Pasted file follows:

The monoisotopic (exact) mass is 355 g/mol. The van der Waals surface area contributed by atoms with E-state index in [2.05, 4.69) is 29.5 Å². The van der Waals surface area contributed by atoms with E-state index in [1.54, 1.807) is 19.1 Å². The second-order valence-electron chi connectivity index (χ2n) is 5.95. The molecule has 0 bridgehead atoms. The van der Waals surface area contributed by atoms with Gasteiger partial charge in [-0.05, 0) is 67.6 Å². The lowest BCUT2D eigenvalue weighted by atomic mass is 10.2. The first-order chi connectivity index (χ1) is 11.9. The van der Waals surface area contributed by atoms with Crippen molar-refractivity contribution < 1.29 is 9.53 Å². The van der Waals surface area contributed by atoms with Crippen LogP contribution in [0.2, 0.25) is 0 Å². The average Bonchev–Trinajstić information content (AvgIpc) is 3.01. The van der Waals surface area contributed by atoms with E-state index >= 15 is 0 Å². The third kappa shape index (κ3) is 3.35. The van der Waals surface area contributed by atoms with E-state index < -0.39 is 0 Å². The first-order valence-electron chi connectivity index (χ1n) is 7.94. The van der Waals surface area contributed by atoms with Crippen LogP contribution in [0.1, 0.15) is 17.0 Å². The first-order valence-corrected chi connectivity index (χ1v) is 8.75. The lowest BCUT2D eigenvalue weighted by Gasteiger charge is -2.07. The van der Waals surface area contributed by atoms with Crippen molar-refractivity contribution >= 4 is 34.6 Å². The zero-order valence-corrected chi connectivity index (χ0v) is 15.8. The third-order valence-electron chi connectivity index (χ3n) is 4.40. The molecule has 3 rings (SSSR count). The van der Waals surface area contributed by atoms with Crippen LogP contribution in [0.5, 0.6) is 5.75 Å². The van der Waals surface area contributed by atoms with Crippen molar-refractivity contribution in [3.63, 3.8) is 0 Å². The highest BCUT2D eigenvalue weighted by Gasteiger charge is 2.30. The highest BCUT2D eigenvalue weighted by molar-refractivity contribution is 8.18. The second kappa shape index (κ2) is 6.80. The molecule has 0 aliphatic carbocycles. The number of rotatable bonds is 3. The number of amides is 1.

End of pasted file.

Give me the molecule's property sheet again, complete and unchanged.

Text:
The monoisotopic (exact) mass is 355 g/mol. The van der Waals surface area contributed by atoms with E-state index in [2.05, 4.69) is 29.5 Å². The van der Waals surface area contributed by atoms with E-state index in [1.54, 1.807) is 19.1 Å². The second-order valence-electron chi connectivity index (χ2n) is 5.95. The molecule has 0 bridgehead atoms. The van der Waals surface area contributed by atoms with Gasteiger partial charge in [-0.05, 0) is 67.6 Å². The lowest BCUT2D eigenvalue weighted by atomic mass is 10.2. The first-order chi connectivity index (χ1) is 11.9. The van der Waals surface area contributed by atoms with Crippen molar-refractivity contribution < 1.29 is 9.53 Å². The van der Waals surface area contributed by atoms with Crippen LogP contribution in [0.2, 0.25) is 0 Å². The average Bonchev–Trinajstić information content (AvgIpc) is 3.01. The van der Waals surface area contributed by atoms with E-state index >= 15 is 0 Å². The third kappa shape index (κ3) is 3.35. The van der Waals surface area contributed by atoms with E-state index < -0.39 is 0 Å². The first-order valence-electron chi connectivity index (χ1n) is 7.94. The van der Waals surface area contributed by atoms with Crippen LogP contribution in [0.1, 0.15) is 17.0 Å². The first-order valence-corrected chi connectivity index (χ1v) is 8.75. The lowest BCUT2D eigenvalue weighted by Gasteiger charge is -2.07. The van der Waals surface area contributed by atoms with Crippen molar-refractivity contribution >= 4 is 34.6 Å². The zero-order valence-corrected chi connectivity index (χ0v) is 15.8. The third-order valence-electron chi connectivity index (χ3n) is 4.40. The molecule has 3 rings (SSSR count). The van der Waals surface area contributed by atoms with Crippen LogP contribution in [0.5, 0.6) is 5.75 Å². The van der Waals surface area contributed by atoms with Crippen molar-refractivity contribution in [3.63, 3.8) is 0 Å². The highest BCUT2D eigenvalue weighted by Gasteiger charge is 2.30. The highest BCUT2D eigenvalue weighted by molar-refractivity contribution is 8.18. The second kappa shape index (κ2) is 6.80. The molecule has 0 aliphatic carbocycles. The number of rotatable bonds is 3. The number of amides is 1.